5 takeaways as Payton Pritchard explodes in homecoming, Celtics roll Trail Blazers

The Celtics improved to 1-1 on their road trip as their offense went off again.

Celtics Blazers takeaways
Boston Celtics guard Marcus Smart works against Portland Trail Blazers guard CJ McCollum during the second half of an NBA basketball game. AP Photo/Steve Dipaola

Here are the takeaways as the Celtics claimed the first win of their west coast road trip on Saturday with a blowout over the Trail Blazers.

1. We will get to Payton Pritchard, but the real reason the Celtics won was that they seemed to bottle whatever 3-point magic the Jazz conjured on Friday. The Celtics were 21-for-37 from 3-point range, while the Blazers finished just 8-for-29 from behind the arc. That’s a monumental 39-point difference in points generated from 3-point shooting — something essentially no team will ever be able to overcome.

The heavy hitters included Pritchard (5-for-10), as well as Jayson Tatum (4-for-6) and Dennis Schröder (5-for-7) but one notable name popped up as the Celtics pulled away in the third and fourth quarters: Aaron Nesmith, who shot 3-for-4 from deep in a return to the lineup.


Ime Udoka was criticized heavily for dipping deep into his bench in the first half when the Blazers climbed back into the game. Juancho Hernangomez in particular put together a tough stretch that left him -15 in 12 minutes.

But down the stretch, that depth — combined with hot 3-point shooting — helped the Celtics turn a comfortable win into such a blowout that Ime Udoka felt the need to apologize to Chauncey Billups.

“The games that we had big leads and let those slip away, it’s lost moments for those young guys,” Udoka said. “So I’m happy that they really got the lead going in the third quarter, toward the end of the third. We left them in the fourth and they continued to capitalize on that.”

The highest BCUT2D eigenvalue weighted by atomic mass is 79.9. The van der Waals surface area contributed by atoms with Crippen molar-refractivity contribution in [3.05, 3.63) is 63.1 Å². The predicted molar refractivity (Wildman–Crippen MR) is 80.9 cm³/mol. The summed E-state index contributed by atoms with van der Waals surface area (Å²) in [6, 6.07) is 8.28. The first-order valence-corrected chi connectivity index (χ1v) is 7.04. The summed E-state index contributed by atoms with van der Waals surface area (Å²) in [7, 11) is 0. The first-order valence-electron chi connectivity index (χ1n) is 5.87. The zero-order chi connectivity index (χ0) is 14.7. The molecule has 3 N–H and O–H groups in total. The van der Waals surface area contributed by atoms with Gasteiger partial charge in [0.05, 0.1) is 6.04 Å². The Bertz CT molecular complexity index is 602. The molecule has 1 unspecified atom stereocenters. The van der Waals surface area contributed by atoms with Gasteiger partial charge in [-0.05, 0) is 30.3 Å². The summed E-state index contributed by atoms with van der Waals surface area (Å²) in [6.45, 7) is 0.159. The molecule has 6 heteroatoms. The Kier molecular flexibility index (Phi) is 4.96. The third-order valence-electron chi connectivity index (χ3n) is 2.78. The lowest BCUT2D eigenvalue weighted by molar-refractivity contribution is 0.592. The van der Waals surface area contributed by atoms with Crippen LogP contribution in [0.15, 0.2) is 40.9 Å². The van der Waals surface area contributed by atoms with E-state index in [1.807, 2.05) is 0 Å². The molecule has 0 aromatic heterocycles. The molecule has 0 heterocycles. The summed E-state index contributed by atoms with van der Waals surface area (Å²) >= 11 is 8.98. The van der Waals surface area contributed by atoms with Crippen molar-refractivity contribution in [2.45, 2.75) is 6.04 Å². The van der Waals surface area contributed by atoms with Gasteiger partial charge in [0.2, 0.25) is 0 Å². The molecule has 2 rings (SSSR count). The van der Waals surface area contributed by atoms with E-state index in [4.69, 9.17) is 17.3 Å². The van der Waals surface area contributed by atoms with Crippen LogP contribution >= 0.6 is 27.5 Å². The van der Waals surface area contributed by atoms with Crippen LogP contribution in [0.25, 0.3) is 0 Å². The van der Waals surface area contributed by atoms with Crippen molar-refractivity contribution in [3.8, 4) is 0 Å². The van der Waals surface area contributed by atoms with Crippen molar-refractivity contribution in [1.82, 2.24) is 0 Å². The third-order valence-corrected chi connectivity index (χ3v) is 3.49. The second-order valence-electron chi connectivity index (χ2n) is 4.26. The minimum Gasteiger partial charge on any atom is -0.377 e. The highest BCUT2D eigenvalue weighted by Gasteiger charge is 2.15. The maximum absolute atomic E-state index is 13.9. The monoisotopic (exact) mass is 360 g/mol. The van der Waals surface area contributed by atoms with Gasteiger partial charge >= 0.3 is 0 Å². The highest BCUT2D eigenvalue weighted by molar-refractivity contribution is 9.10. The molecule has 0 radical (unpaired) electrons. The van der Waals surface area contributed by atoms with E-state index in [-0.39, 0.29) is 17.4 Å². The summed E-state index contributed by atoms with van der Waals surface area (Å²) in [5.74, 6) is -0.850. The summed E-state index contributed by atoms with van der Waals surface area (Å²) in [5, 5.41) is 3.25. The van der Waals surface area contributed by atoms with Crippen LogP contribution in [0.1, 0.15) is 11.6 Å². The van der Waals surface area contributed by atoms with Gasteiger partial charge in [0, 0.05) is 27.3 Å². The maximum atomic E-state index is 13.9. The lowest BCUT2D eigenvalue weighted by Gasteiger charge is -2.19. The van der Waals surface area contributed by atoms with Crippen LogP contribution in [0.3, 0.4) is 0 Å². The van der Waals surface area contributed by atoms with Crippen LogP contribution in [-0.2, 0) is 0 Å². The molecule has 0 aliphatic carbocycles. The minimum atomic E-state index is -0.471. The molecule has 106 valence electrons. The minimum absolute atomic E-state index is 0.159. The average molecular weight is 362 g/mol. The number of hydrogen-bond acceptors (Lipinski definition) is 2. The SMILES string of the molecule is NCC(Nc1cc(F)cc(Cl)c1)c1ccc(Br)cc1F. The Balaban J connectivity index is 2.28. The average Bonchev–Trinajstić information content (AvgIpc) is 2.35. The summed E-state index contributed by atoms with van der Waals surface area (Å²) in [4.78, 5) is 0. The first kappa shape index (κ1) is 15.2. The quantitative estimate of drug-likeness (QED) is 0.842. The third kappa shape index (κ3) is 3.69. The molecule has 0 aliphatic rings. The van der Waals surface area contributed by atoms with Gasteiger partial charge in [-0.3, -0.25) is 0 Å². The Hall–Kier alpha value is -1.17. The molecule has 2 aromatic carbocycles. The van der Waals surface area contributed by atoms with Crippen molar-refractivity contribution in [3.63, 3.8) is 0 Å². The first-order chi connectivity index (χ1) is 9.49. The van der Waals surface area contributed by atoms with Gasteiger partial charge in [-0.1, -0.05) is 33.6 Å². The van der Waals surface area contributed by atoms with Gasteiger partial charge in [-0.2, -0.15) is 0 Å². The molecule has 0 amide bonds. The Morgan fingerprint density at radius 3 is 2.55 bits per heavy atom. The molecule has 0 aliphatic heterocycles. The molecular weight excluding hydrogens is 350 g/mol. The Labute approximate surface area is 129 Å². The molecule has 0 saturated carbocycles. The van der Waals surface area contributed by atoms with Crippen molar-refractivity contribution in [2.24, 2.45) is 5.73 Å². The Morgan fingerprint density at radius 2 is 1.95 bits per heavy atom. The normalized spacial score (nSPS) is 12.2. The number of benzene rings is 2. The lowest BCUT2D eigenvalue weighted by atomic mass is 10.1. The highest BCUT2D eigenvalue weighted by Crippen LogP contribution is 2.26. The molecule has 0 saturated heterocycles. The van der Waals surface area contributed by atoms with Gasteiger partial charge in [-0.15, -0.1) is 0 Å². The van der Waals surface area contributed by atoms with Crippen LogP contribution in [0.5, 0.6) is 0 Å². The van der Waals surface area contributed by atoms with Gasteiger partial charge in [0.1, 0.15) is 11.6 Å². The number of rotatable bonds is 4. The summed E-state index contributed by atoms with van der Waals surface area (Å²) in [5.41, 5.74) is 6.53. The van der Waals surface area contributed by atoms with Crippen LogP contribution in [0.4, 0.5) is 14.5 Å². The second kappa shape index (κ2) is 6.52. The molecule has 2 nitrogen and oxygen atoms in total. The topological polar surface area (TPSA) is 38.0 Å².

2. Jayson Tatum seems to have figured out west coast games. In the past two seasons, his trips west have led to some of the more dominant stretches in the entire league, and he started this year’s trek with 37 and 31 points in the first games.

His long-range shotmaking woke up a bit on Saturday too.

Waiting for Tatum’s 3-point percentages to spike has been a season-long endeavor, but he’s playing great again.


“Twenty some-odd games in, I feel a lot better about myself Game 22 or whatever than I did Game 1,” Tatum said. “I think that’s how it goes. The more games you play, the more comfortable you get.”

3. If you were wondering why the Celtics were all wearing headbands on Saturday, that was Tatum’s idea.

“It was an idea I threw out before the game, do something as a team,” Tatum said. “It don’t got to be permanent or anything but the season can be long and tough, just do some things to have fun and kind of bring us together.”

4. Pritchard’s offensive explosion down the stretch came at a time when the game was mostly decided.

Still, it was one of those moments that breaks up what can be a monotonous regular season. Pritchard — who was a high-school basketball legend in Oregon and went to the University of Oregon — found his rhythm against his hometown team as the bench exalted.

The celebration spilled all along the sideline, and Schröder pretended to collapse into Jaylen Brown’s arms. Brown laid him on the ground, and Grant Williams administered fake CPR.

The officials, it seems, felt the celebration was a bit too enthusiastic.


“I got a technical,” Schröder said smiling. “I don’t know if I liked it that much.”

For Pritchard, who has had a frustrating season after a very promising summer, a breakout game in front of friends and family had to be gratifying.

“It feels good just to come back and play in your hometown,” Pritchard said. “… Oregon is a special place to me. So for me and our team to come out here and just play well and get a win on this west coast trip feels good.”

Pritchard was asked about Udoka apologizing to Billups for the onslaught down the stretch.

“I mean, we’re hitting shots,” Pritchard said. “So I don’t know what they want us to do. At the same time, I get it, we were like free balling it, but we were just playing ball and hitting shots.”

For the record, Billups certainly didn’t seem to blame the Celtics.

“I’ve never seen a team that needs its bench to inspire our starters. That s— is crazy to me,” Billups said. “It’s supposed to be the other way around.”

5. Quietly, the Celtics have inched up to eighth in net rating, with a +4.7 total in their last five games. They seem to remain an offensive explosion away from really putting themselves into some interesting conversations.

“We play fast, move the ball — I think when we do that, we’re going to be in great shape,” Schröder said. “I think that’s what we have to focus on. Not too much iso and, ‘Somebody switched on me, wait for the iso.’ JT same thing, JB same thing, I think we just have to get that ball rolling out there and everybody touches it.”


Of course, it helps quite a bit when Tatum looks like Tatum again. Fortunately for the Celtics, they have three more games of West Coast Tatum remaining.


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